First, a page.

This will be the first time my daughters will be celebrating Halloween in Ireland as we’re not going away for the mid-term break. I don’t know what to expect from this celebration, though I’m sure it won’t be the same as when I was young, the mystical memories of which I carried around with me during my many years of living (and parenting) abroad.
For years I’ve been telling our two girls: “ah well an Irish Halloween is the real thing, it’s all genuine there, spooky and authentic. The bangers and the bonfires can be a bit annoying but it’s all good fun with real meaning”. But has it all become commercial and over the top, as I’ve been hearing from friends and colleagues? Or is that unique Samhain spirit, which never really translated abroad, still something a child can feel in Ireland?
Our daughters grew up in Italy and Norway two countries which, like other European nations, are still catching up to celebrating Halloween. It’s seen as another American holiday, one that’s quite like Carnival season (celebrated at the beginning of Lent) but really quite foreign and plainly just an opportunity for kids to dress up with ever-grosser face makeup and expect free sweets from disgruntled neighbours.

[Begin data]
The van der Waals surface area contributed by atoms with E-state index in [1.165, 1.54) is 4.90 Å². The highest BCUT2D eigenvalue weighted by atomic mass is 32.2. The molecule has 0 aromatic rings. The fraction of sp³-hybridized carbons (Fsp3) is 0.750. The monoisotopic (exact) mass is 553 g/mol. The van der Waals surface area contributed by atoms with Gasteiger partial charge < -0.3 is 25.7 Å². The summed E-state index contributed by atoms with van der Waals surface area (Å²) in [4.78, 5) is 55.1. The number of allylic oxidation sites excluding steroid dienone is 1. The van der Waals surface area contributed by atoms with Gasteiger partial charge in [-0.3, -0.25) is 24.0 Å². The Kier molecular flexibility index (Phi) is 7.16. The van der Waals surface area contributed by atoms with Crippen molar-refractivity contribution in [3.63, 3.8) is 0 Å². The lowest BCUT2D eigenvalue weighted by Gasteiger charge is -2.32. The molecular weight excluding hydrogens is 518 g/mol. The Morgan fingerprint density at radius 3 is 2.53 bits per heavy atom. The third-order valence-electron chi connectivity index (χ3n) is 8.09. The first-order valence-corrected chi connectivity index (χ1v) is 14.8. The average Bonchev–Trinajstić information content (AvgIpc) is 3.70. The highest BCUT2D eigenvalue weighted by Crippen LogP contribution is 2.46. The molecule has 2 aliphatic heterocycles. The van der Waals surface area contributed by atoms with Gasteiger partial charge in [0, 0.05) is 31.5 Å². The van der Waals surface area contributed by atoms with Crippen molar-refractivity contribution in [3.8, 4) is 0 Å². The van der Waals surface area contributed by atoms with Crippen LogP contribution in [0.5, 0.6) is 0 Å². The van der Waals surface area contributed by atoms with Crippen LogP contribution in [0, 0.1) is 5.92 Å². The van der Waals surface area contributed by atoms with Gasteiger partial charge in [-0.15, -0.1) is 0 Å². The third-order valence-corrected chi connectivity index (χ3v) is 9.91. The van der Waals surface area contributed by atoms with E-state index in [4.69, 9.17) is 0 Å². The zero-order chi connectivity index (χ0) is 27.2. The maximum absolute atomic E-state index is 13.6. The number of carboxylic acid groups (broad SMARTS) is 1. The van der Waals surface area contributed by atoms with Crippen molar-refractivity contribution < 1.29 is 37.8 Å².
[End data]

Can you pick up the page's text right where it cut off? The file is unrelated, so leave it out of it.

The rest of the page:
But our girls did get a nice taste of an Irish Halloween when they were very little in Norway. The ever-resourceful local Irish mammies of Oslo organised a party in a church hall each Halloween year where apples-on-a-string and other fun and games helped give the local half-Irish kids a blast of their ancient (non-Viking) heritage. One year, I even put in the considerable effort to make a barmbrack from scratch, just to get free entrance to the party.